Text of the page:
When this doubt creeps in, how do you leave? I can’t even be promoted in my current job. I cannot even apply for a higher position at another company. Or if I join another company, I will be at the bottom rung again – I can’t give up my seniority. I don’t even know if I could get a job somewhere else. There is so much risk. And at least I have a job. And it’s not like these things can keep happening. My manager told me what the situation was – it wasn’t really his fault. And he promised he would make it up to me at the next review period. Then the head of our division met with me and told me she was sorry about overlooking my career ambitions and assured me there would be changes.
The rationale here starts to look eerily like Battered Person Syndrome. The abuser blames the abused. “If you hadn’t done that, I wouldn’t have yelled.” And then he blames the situation. “It’s just that I am under so much stress.” And then he apologizes. “You deserve better. I am so sorry.” He assures the abused that it will never happen again. “I am going to get help. This will never happen again.”
And because of the fragile psyche from all of the poor treatment, the abused absolves the abuser of all responsibility. Certainly it will get better. This time is different.
But here’s the kicker. It rarely gets better.
In corporate settings, the abuser isn’t your manager. It isn’t his manager. It’s not the Senior Vice President or the CEO. The abuser is the company. Institutionally, companies adopt behavior. And even when you swap players out, that behavior persists. This is why people will go through the same tired story even after a re-org. It takes a very special leader to buck the trend and break the cycle, and if you don’t find that leader, it won’t matter who your new boss is.
It’s horrible to be the boss too. No one is intentionally trying to treat people poorly. Bosses really do feel constrained by the system. They want to do better. They just can’t always do it. That’s not to say that they are free from all responsibility in this, but rather that the blame goes beyond the manager.
So what do you do if you are the battered employee?
First, you need to recognize the situation. If you find yourself blaming “upper management” for issues that are communicated to you by your immediate boss, you likely are an apologetic sympathizer. If you explain away a series of incidents as one-offs that are each justified, you are absolving your abusers of blame. If your family or coworkers ask you why you are staying at a job, it means you have told them about enough bad stuff that they are wondering why you don’t just get out. And if your answer to their questions includes anything along the lines of risk or not being able to find something better, your confidence has already been broken.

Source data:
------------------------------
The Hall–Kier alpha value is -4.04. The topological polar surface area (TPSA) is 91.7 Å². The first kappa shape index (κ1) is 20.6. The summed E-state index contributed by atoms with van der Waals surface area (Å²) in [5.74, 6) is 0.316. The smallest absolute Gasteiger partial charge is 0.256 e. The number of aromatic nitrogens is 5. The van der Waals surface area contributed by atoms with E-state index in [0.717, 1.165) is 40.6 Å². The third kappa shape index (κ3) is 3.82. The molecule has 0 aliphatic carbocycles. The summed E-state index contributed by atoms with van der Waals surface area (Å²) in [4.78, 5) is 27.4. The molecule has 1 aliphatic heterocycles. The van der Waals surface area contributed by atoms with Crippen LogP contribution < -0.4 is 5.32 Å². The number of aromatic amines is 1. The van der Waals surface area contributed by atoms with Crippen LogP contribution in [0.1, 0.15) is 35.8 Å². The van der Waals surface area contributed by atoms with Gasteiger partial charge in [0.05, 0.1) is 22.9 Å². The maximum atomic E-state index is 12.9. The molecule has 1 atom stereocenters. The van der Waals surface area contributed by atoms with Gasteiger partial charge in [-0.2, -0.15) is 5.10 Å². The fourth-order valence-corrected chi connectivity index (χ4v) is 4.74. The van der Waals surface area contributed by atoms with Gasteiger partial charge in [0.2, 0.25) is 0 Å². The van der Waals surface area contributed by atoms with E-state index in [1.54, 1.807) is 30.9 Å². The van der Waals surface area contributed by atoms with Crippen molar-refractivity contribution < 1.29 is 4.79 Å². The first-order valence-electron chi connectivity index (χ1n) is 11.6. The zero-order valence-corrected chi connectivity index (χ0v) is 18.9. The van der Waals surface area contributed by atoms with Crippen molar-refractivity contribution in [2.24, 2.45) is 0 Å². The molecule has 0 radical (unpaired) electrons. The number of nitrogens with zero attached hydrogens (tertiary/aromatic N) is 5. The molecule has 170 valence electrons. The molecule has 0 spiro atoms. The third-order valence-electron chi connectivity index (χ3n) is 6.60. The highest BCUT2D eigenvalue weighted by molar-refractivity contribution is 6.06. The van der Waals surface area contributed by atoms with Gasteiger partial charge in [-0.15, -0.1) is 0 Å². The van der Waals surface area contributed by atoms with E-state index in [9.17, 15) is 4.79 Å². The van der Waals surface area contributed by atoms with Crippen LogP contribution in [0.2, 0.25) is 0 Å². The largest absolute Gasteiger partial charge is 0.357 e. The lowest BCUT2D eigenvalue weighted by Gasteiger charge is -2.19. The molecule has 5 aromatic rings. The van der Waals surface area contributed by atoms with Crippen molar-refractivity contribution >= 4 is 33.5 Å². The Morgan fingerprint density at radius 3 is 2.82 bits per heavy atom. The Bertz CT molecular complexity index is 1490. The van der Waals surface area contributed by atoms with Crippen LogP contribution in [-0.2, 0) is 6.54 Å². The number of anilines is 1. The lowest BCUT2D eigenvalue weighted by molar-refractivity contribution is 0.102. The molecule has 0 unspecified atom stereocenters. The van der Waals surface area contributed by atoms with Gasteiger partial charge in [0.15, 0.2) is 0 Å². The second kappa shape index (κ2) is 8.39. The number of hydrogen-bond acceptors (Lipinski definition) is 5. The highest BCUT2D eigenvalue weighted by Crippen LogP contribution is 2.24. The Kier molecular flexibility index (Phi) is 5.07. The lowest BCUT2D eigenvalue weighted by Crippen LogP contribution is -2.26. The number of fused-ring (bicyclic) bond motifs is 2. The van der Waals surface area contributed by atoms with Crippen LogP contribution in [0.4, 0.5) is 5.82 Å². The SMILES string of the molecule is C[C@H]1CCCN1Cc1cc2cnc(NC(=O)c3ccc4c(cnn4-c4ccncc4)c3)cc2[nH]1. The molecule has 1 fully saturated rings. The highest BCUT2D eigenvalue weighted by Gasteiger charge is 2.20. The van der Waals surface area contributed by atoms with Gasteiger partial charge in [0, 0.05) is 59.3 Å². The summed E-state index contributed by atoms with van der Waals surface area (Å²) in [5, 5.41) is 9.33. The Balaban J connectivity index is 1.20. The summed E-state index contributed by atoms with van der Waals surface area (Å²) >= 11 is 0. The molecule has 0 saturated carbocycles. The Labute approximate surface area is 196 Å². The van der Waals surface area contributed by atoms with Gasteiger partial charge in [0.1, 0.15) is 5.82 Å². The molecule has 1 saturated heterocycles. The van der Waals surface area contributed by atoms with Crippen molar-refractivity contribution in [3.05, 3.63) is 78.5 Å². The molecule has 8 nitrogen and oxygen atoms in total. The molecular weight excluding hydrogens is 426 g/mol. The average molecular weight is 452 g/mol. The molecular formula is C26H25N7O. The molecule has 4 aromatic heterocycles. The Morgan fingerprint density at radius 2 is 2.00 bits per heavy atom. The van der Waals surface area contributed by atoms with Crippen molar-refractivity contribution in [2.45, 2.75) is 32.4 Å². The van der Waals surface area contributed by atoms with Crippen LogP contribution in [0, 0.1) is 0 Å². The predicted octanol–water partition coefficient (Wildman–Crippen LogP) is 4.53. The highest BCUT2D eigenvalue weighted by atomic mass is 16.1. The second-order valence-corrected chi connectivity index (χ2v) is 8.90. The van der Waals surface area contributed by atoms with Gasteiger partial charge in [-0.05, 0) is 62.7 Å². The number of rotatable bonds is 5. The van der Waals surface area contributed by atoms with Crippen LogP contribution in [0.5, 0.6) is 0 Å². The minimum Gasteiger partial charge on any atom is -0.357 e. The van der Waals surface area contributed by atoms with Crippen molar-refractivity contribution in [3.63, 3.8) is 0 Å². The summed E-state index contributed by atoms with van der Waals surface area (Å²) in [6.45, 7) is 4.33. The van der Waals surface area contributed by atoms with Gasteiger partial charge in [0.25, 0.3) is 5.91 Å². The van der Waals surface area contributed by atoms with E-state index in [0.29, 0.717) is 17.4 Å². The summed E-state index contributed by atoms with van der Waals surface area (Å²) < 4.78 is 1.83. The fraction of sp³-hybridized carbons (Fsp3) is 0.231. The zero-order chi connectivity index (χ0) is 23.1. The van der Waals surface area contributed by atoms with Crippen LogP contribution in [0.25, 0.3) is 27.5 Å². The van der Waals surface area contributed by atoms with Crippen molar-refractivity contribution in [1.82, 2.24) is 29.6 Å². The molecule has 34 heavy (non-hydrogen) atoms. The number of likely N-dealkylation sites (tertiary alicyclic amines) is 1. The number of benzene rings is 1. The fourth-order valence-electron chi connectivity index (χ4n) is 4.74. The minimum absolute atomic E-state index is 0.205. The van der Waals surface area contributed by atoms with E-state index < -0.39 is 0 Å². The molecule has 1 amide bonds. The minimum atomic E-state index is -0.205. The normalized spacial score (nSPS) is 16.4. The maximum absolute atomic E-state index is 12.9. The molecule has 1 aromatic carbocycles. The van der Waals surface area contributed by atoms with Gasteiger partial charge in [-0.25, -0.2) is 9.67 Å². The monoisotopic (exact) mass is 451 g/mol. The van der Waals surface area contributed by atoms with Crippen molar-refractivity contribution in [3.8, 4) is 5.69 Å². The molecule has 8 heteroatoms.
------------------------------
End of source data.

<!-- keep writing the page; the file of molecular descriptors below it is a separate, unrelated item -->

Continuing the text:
If you self-diagnose as a battered employee, the only remedy is to change your situation. If you know who those rare enlightened leaders are within your current company, find a way to get to them. Even if it means making a lateral move in your career, do it. And if you aren’t absolutely certain you can find one of these special people, you need to get out.
When we watch movies about abusive situations, we stare at the screen and mutter things like “She is an idiot. She should just leave.” But it is a rare talent indeed to be able to watch your own life as if it is a movie. So ask your friends, trusted coworkers, and family what they see when they watch your movie. An outside perspective can sometimes provide the jarring force required to break the Battered Employee cycle.[Today’s fun fact: Dueling is legal in Paraguay as long as both parties are registered blood donors. Hockey is legal in Canada under the same conditions.]